From 1950 to 1953, the US waged war against Korea. In the war 2 million civilians
were killed. After the US had bombed everything else in North Korea they began bombing the dams.
US air force journals described the destruction with pride. This caused the
wiping out of rice fields, which led to the starvation of countless people. Interestingly,
in the Nuremberg trials (held just a few years before) the US had held Germany guilty
of a war crime for opening Holland's dikes: an action essentially identical to the
bombing of North Korea's dams by the US.
From 1952 through 1954, senator Joseph McCarthy of Wisconsin chaired the
Subcommittee on Un-American Activities. It was a witch-hunt: innocent people
were accused of being communists (which was never against any law), and
careers were destroyed as the accused were encouraged to denounce others, who
were then "blacklisted" and could not thereafter find employment.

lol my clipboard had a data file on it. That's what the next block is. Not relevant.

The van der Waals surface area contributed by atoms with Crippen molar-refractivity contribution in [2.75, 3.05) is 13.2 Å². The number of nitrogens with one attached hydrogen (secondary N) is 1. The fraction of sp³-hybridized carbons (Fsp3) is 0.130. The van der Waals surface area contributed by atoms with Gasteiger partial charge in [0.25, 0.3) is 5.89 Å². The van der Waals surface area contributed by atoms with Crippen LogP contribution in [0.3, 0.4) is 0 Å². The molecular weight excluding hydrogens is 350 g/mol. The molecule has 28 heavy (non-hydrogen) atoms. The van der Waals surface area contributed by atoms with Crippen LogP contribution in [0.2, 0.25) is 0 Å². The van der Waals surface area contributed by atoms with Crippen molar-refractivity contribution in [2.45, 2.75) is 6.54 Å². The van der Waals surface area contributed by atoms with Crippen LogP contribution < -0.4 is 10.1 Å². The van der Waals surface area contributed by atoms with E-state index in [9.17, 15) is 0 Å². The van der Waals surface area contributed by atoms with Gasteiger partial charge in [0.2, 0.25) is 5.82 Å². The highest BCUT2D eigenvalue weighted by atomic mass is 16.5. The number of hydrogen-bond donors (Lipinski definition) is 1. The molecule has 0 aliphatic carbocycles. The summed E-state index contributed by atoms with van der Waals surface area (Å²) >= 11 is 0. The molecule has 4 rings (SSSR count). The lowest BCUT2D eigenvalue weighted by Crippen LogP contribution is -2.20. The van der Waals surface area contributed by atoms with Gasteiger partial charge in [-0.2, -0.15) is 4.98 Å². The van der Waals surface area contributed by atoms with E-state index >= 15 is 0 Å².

In 1953 the US paid street mobs and army officers to harass Iran's nationalist premier: Mohammed Mosaddeq.
Mosaddeq was considered a danger to US interests because he wanted more for his
country than the 20% share of its oil revenues that Britain was allowing at the
time. Mosaddeq had driven the British out of his country in 1951. The US pulled
off the coup that gave the Shah of Iran absolute power over the country. This
resulted in putting the British back in the Iran oil business -- with a new
partner: the US. The two countries began sharing 80 percent of Iran's oil revenues.
It was good for US business, but bad for the Iranian people who hated the Shah's
regime (and by extension, the country that put him in power.) The US would pay
the price years later in 1979 when the Iranian people overthrew the hated Shah,
installed Khomeini in his place, and took 52 members of the American embassy hostage
for 444 days.
In 1954, President Eisenhower approved CIA plans to topple the government of
Guatemala. Arbenz, the country's leader, was a social democrat who had patterned
his policies after Franklin Roosevelt's New Deal. Arbenz had tried to break his